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Penn State Football: Saquon Barkley, The Best Of What College Football Can Offer

by on July 21, 2016 2:15 PM

Saquon Barkley is sitting just a few feet away from Penn State's only Heisman Trophy as the sun shines down through an almost entirely empty Lasch Building. Most of his coaches are on vacation and most of the hallways are dimly lit as the light dances off various trophies and awards scattered around the lobby.

So it's a reporter, history, and one of the best running backs in college football.

"When you look back on it, my life did change a lot." Barkley said as he dug through one of his pockets, taking out his phone and putting it on a table next to a Sugar Bowl trophy.

"Just the recognition and some people will recognize me and their face's reaction, it's cool just the recognition that I got. But to be honest with you I wasn't satisfied with the year last year. It makes me think what it will be like if I even do more, or when i do more, what's going to happen then? It's cool for my family and stuff like that, I feel like I'm making them proud."

To say Barkley's life has changed is a bit of an understatement. He went from largely unknown and under recruited to one of the best players in the entire nation. All in the span of just over a year. Even his own coaches didn't realize what they had, Barkley received a single carry against Temple in the season opener and he didn't carry the ball in Week 2 until the game was in hand.

Furthermore he has only begun to show himself to the rest of the world, Penn State's policy of making freshman off limits to the media means that he has only recently become eligible for interviews. The result has been a tsunami of requests, so many that Barkley is frequently talking to two or more reporters during any given session.

All the while he smiles, in fact when you meet him he's already waiting to shake your hand, arm outstretched anticipating your hand to reach out towards his.

"Hi, I'm Saquon."

Trust me, I know.

As he puts his phone on the table he remembers something, flicking on the screen to show his background, a quote from Kobe Bryant, one of his favorite athletes. It's aggressive white lettering slanting across the dark.

Everything negative - pressure, challenges - is all an opportunity for me to rise.

"I try my hardest not to pay attention to it," Barkley says of the attention he gets, putting the phone back down. "But it's 2016, everyone has Twitter and social media and stuff like that so you see everything, but I don't let it feel like it's pressure, and if I do I take it a good way."

Probably the most curious thing about Barkley is his demeanor. He's soft spoken despite his physical appearance and overly humble despite over 1000 reasons and more than a few jaw dropping plays why he doesn't need to be. That's not to say success automatically breeds a large ego, but Barkley almost seems unaware of how good he is, or maybe even unaware of how good everyone thinks he is.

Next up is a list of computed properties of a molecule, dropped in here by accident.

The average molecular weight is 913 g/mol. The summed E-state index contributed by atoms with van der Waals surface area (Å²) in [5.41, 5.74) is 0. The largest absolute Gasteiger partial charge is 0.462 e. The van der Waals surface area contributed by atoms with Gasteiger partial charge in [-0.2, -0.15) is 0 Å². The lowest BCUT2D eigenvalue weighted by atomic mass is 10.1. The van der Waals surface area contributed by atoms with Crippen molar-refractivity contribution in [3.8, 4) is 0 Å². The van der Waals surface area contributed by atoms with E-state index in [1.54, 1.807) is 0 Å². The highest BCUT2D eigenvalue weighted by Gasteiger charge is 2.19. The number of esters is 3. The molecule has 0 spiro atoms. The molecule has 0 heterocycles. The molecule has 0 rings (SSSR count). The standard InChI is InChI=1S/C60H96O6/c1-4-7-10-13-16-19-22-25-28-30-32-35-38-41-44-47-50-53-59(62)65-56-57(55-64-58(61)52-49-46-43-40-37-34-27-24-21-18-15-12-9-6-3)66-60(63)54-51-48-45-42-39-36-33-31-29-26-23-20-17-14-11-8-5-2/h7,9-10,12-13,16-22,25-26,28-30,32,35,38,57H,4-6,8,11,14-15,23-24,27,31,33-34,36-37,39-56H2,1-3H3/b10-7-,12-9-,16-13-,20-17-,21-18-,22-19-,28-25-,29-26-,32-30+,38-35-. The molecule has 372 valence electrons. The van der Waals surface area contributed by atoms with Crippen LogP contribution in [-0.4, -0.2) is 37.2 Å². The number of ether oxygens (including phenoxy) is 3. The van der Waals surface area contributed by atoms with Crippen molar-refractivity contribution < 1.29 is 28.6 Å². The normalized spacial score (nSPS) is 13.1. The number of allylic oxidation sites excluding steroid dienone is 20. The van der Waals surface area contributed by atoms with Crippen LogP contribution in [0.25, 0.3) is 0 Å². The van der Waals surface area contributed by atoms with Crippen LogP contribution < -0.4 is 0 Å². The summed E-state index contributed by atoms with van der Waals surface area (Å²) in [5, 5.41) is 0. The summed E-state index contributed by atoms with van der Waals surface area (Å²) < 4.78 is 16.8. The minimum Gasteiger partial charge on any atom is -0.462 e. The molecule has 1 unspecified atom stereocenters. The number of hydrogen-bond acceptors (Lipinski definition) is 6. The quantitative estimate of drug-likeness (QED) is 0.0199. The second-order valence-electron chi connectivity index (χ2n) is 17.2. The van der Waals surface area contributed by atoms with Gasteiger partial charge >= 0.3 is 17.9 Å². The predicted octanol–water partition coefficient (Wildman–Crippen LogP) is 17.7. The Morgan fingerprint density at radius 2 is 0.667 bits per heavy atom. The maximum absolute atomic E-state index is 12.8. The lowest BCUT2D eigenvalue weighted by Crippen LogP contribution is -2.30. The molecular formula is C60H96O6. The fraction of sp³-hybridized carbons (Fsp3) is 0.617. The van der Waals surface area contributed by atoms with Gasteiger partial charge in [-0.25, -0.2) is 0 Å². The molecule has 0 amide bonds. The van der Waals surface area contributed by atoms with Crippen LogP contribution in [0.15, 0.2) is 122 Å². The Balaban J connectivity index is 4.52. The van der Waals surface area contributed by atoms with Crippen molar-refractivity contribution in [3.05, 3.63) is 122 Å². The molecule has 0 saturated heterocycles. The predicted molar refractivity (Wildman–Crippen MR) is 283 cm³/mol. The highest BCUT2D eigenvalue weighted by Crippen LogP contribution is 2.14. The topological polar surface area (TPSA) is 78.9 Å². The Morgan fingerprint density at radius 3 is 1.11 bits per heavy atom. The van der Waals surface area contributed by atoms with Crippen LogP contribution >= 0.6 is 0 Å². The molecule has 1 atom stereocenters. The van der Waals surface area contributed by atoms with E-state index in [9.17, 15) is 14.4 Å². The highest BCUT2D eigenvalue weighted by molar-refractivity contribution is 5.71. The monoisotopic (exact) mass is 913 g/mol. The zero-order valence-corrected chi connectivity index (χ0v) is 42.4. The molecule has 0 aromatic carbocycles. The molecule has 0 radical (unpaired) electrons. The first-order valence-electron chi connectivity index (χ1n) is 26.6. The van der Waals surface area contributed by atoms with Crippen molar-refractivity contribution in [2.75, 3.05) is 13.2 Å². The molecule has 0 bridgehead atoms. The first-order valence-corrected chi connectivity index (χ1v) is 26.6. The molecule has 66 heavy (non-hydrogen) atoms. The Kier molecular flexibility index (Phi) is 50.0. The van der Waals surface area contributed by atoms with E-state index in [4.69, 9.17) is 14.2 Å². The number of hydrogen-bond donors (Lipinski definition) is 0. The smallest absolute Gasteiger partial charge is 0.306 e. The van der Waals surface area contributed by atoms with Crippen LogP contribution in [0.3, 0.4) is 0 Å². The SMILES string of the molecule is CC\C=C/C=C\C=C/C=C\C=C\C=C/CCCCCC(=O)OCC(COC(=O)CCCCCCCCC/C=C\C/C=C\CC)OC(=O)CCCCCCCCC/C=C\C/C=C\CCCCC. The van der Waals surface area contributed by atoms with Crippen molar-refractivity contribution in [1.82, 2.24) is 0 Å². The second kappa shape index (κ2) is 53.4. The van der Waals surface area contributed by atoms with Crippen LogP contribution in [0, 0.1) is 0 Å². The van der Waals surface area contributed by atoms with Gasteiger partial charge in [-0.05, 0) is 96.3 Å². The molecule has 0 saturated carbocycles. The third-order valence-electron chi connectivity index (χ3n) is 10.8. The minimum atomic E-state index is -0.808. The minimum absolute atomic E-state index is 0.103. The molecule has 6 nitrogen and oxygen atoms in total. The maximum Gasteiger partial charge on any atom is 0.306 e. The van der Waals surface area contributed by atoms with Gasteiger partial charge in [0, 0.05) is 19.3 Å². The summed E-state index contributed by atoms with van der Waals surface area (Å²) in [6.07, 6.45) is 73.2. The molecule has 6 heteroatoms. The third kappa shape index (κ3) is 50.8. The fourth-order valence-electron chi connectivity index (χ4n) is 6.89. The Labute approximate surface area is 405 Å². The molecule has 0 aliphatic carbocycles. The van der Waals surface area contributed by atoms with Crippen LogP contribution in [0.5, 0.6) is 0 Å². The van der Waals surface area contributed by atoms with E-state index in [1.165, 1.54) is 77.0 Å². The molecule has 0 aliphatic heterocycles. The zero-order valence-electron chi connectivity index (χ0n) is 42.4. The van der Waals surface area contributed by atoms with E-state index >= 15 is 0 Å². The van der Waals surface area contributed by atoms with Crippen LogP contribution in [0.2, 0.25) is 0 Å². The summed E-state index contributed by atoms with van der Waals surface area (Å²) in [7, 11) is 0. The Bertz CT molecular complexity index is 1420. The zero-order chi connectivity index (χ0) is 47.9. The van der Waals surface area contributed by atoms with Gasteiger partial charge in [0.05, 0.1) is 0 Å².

So the best way to find out is to ask.

Do you think you're as good as everyone says you are?

And Barkley pauses, leaning back in his chair mulling over a response. Not even trying to find the right words or a politically correct answer, he's trying to decide, contemplating the question.

"That's hard to answer," He says with a smile.

"Do I believe that I'm good? The standard that I hold myself to and the standard that the coaches hold me to, what people say doesn't really impact me or how I play or how good I am. There could be 20 people who say I'm good at this or that, and 20 people who could say I'm bad at this, I don't need other people to tell me what I'm good at, what I'm bad at. I think that's where you see the gap between some athletes, some people feed into that, I don't. I'm able to recognize what I need to work and I'm able to be good at, and what I'm good at I want to make it 10 times better and what I'm bad at I want to make that my best thing."

For as much as Barkley seems to default to humility over bragging, it's clear that it shouldn't be confused with a lack of desire to be better than everyone else. He's not unaware of position rankings, and he's not immune to the personal motivations that come with them, but he isn't going to spend his time on social media reminding everyone how good he is, he's simply going to go out and show us. He may possess the drive that made Kobe Bryant who he was, but Barkley appears to have left the borderline sociopathic tendencies at the door.